[O]ur report shows that almost all impact evaluations of microfinance suffer from weak methodologies and inadequate data (as already argued by Adams and von Pischke 1992), thus the reliability of impact estimates are adversely affected. This can lead to misconceptions about the actual effects of a microfinance programme, thereby diverting attention from the search for perhaps more pro-poor interventions. Therefore, it is of interest to the development community to engage with evaluation techniques and to understand their limitations, so that more reliable evidence of impact can be provided in order to lead to better outcomes for the poor.
If indeed there is no good evidence to support the claim that microfinance has a beneficial effect on the well-being of poor people or empowers women, then, over the last decade or so, it might have been more beneficial to explore alternative interventions that could have better benefitted poor people and/or empowered women. Microfinance activities and finance have absorbed a significant proportion of development resources, both in terms of finances and people. Microfinance activities are highly attractive, not only to the development industry but also to mainsteam financial and business interests with little interest in poverty reduction or empowerment of women, as pointed out above. There are many other candidate sectors for development activity which may have been relatively disadvantaged by ill-founded enthusiasm for microfinance. Even within the microfinance sector, the putative success of basic models of lending such as the Grameen Bank and related models, may well have diverted attention from opportunities for alternatives; for example, recent studies (Collins et al. 2009) have pointed out that poor people do not just need credit but access to other financial products such as savings, and insurance. Also, the financial products offered by MFIs must become more flexible and adjust to rapidly changing circumstances faced by poor people. Many MFIs have already moved in that direction, providing more diverse and flexible products.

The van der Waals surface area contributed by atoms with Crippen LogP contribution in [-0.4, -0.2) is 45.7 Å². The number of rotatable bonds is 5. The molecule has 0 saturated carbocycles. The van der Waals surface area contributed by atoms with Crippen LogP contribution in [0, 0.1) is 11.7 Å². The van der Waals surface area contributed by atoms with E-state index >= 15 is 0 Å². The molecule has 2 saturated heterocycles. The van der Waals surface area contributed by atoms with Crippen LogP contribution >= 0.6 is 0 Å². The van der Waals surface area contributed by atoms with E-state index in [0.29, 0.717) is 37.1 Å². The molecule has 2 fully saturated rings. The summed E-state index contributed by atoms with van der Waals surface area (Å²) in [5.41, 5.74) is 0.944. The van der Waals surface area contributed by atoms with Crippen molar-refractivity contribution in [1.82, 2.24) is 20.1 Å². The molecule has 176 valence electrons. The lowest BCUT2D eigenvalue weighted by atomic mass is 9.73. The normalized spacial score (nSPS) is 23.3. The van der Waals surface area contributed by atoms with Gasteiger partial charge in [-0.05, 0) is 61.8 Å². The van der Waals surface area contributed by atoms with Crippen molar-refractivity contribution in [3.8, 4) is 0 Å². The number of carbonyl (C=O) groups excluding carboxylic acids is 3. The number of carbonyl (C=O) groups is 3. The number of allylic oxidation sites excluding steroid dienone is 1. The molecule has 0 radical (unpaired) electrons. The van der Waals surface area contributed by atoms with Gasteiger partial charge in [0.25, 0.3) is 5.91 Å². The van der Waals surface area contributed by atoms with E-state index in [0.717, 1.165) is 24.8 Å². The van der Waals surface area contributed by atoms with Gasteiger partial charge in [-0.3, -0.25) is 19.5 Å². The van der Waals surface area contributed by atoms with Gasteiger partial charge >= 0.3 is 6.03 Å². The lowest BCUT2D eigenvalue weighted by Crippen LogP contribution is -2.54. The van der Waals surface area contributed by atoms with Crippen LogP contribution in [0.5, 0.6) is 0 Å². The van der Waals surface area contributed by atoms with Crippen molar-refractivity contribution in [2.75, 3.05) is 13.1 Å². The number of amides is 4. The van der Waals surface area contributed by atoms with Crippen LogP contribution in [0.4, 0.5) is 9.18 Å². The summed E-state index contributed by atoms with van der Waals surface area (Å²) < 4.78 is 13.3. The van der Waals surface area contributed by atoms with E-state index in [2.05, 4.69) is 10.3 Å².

However, it remains unclear under what circumstances, and for whom, microfinance has been and could be of real, rather than imagined, benefit to poor people. Unsurprisingly we focus our policy recommendations on the need for more and better research. Thus, to have obtained a clearer picture on the impacts of microfinance, on whom, where, and when (e.g. under what circumstances), and the mechanisms which account for these effects, more and better quality quantitative evidence was required at an earlier stage in the diffusion of this intervention. While there is currently enthusiasm for RCTs as the gold standard for assessing interventions, there are many who doubt the universal appropriateness of these designs. Indeed there may be something to be said for the idea that this current enthusiasm is built on similar foundations of sand to those on which we suggest the microfinance phenomenon has been based.